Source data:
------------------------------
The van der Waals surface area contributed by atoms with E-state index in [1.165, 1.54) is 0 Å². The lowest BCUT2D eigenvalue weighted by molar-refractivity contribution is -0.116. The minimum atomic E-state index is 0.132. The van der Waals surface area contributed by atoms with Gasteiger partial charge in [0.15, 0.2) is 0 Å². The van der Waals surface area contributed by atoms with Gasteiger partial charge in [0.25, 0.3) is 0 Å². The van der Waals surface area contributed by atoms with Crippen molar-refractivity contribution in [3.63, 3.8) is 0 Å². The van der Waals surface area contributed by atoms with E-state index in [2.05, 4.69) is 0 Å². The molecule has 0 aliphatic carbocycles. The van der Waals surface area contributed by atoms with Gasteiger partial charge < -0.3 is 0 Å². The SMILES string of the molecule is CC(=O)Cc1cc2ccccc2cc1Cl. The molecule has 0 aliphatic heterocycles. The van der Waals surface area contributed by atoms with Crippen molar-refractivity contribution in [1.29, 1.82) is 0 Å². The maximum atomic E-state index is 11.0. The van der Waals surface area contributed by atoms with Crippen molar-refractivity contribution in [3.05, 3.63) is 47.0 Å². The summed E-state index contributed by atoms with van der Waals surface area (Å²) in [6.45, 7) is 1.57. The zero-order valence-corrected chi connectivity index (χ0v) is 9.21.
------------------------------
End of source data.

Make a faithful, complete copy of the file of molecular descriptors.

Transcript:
The van der Waals surface area contributed by atoms with E-state index in [1.165, 1.54) is 0 Å². The lowest BCUT2D eigenvalue weighted by molar-refractivity contribution is -0.116. The minimum atomic E-state index is 0.132. The van der Waals surface area contributed by atoms with Gasteiger partial charge in [0.15, 0.2) is 0 Å². The van der Waals surface area contributed by atoms with Gasteiger partial charge in [0.25, 0.3) is 0 Å². The van der Waals surface area contributed by atoms with Crippen molar-refractivity contribution in [3.63, 3.8) is 0 Å². The van der Waals surface area contributed by atoms with E-state index in [2.05, 4.69) is 0 Å². The molecule has 0 aliphatic carbocycles. The van der Waals surface area contributed by atoms with Gasteiger partial charge < -0.3 is 0 Å². The SMILES string of the molecule is CC(=O)Cc1cc2ccccc2cc1Cl. The molecule has 0 aliphatic heterocycles. The van der Waals surface area contributed by atoms with Crippen molar-refractivity contribution in [1.29, 1.82) is 0 Å². The maximum atomic E-state index is 11.0. The van der Waals surface area contributed by atoms with Crippen molar-refractivity contribution in [3.05, 3.63) is 47.0 Å². The summed E-state index contributed by atoms with van der Waals surface area (Å²) in [6.45, 7) is 1.57. The zero-order valence-corrected chi connectivity index (χ0v) is 9.21.